Take a moment to reflect back to your K-12 school years….
Maybe you are cringing as you see the big red C- sitting at the top of your exam… or maybe you can hear your teacher’s voice: “NO TALKING. This is a test”… or maybe you’re starting to sweat as you remember the long, multiple choice quizzes over EVERY CHAPTER OF THE BOOK. Maybe you are still wishing you had been given a chance to retake that final… or groaning about all the worksheets you completed that STILL to this day have never proven useful…
On the flip side, maybe you are remembering a time you squeaked by with an A in Geometry because you won the canned food drive and got extra credit… or maybe you fondly remember the teacher that curved all the finals in 8th grade English because everyone bombed the grammar test… or maybe you remember constantly hoping for group assignments because you were able to slip into the background but still make the grade.
All of these scenarios have one thing in common: the memories you are recalling and feelings you are reliving are all the result of inaccurate, artificial approaches to assessment. Here at Athlos, we are abandoning these ways of the past and instead approaching things with a fresh lens—one that views assessment as an opportunity to inspire students on courageous journeys of exploration.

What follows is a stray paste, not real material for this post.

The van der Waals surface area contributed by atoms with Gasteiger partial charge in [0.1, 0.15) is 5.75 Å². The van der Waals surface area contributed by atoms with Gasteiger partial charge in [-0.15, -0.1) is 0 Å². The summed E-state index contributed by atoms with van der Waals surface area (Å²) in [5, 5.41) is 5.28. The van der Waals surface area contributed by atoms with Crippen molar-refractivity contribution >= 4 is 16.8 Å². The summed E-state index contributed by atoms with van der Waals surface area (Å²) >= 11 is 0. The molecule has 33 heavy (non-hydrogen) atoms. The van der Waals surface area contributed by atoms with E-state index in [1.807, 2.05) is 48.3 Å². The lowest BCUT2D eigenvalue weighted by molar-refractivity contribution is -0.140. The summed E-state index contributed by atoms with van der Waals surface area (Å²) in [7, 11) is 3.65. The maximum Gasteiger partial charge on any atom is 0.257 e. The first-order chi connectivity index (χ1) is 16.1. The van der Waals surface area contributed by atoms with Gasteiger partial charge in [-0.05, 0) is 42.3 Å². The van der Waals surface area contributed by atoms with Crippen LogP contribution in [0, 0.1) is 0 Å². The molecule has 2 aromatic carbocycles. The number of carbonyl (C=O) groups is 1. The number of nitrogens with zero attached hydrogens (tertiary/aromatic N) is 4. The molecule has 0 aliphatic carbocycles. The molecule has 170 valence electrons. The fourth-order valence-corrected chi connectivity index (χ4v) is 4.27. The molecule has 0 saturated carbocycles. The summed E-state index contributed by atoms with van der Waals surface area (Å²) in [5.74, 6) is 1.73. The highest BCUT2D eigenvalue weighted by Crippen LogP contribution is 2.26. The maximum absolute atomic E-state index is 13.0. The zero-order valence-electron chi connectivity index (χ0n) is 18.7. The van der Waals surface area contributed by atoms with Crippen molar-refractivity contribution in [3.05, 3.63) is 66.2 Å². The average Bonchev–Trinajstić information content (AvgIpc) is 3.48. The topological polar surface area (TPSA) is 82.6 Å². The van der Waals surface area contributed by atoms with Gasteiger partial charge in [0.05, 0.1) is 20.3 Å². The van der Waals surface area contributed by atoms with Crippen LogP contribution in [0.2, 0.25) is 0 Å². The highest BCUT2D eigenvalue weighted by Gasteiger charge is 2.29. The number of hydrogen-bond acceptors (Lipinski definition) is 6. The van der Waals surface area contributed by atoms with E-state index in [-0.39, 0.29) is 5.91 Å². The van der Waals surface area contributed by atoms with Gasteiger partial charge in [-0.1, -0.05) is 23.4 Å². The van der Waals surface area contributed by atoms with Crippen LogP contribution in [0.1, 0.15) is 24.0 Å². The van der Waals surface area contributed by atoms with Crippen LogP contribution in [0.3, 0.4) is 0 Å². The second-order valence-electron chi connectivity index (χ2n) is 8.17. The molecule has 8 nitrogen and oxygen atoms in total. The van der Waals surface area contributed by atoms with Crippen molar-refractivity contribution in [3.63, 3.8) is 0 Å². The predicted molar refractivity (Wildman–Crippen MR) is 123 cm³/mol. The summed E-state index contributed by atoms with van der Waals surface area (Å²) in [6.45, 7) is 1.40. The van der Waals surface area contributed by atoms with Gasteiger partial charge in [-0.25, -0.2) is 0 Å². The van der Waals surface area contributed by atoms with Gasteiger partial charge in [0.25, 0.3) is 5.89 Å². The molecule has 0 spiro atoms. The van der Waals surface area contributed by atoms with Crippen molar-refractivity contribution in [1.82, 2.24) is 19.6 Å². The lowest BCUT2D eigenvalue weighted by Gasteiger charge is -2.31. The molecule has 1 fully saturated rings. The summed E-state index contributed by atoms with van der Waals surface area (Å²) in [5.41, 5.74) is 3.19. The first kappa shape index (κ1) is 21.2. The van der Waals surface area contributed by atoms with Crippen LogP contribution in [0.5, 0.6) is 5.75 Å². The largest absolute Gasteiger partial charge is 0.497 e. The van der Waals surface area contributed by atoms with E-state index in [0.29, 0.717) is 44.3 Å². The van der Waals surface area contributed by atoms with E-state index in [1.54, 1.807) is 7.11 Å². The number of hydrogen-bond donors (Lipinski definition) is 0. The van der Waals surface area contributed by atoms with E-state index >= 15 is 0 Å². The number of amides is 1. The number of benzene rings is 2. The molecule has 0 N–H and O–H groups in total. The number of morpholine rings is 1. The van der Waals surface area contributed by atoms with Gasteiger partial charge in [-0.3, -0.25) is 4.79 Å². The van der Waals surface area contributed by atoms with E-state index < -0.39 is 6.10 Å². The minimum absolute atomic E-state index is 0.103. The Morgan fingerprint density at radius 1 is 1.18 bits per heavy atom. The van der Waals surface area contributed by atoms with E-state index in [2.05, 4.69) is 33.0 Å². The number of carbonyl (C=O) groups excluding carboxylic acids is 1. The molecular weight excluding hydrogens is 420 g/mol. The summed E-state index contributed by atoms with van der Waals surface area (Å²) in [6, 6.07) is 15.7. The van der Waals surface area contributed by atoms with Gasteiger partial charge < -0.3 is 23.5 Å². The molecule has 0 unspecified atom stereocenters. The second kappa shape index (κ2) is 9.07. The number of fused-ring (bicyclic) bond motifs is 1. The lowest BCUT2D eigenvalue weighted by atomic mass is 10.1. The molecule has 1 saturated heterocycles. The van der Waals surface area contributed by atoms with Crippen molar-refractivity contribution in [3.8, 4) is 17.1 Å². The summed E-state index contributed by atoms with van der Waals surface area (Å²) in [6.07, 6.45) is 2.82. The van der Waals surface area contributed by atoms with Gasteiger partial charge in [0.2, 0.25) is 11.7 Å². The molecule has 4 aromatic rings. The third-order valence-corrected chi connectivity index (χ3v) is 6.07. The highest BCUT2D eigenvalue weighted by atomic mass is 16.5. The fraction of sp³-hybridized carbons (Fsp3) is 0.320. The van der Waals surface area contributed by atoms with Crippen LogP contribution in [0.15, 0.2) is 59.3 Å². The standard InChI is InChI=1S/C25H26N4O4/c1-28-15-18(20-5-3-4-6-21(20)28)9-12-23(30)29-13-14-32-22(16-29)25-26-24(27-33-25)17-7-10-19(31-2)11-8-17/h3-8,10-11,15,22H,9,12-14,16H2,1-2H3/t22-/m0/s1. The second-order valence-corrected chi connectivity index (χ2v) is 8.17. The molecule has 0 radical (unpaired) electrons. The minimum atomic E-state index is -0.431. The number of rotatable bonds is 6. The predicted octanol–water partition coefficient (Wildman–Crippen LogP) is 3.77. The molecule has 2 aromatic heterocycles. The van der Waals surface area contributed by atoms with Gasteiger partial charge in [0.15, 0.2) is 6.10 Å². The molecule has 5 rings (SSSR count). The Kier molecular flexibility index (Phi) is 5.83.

At Athlos, we firmly believe assessments, whether formative or summative in nature, should always encourage engagement, excite learning, inform teaching, and ultimately allow students demonstrate and celebrate their growth over the course of each unit. As a result of these beliefs, we are committed to fostering school environments that encourage students to try new things, risk failure, investigate with curiosity, and be vulnerable. We believe classrooms should invite students to view all assessments as opportunities to practice, fail, redo, revise, retry, and ultimately learn and grow until they are able to confidently demonstrate their knowledge, skills, and abilities in thoughtful, purposeful, relevant ways.
These assessment practices—ones that foster a growth mindset in all the students that fill our schools—in turn help lay the groundwork for graduates of Athlos to mature into courageous, persevering, humble leaders able to contribute to a better society and daily inspire others in their careers and communities to live fulfilling, responsible, successful lives.
By: Abby Fereday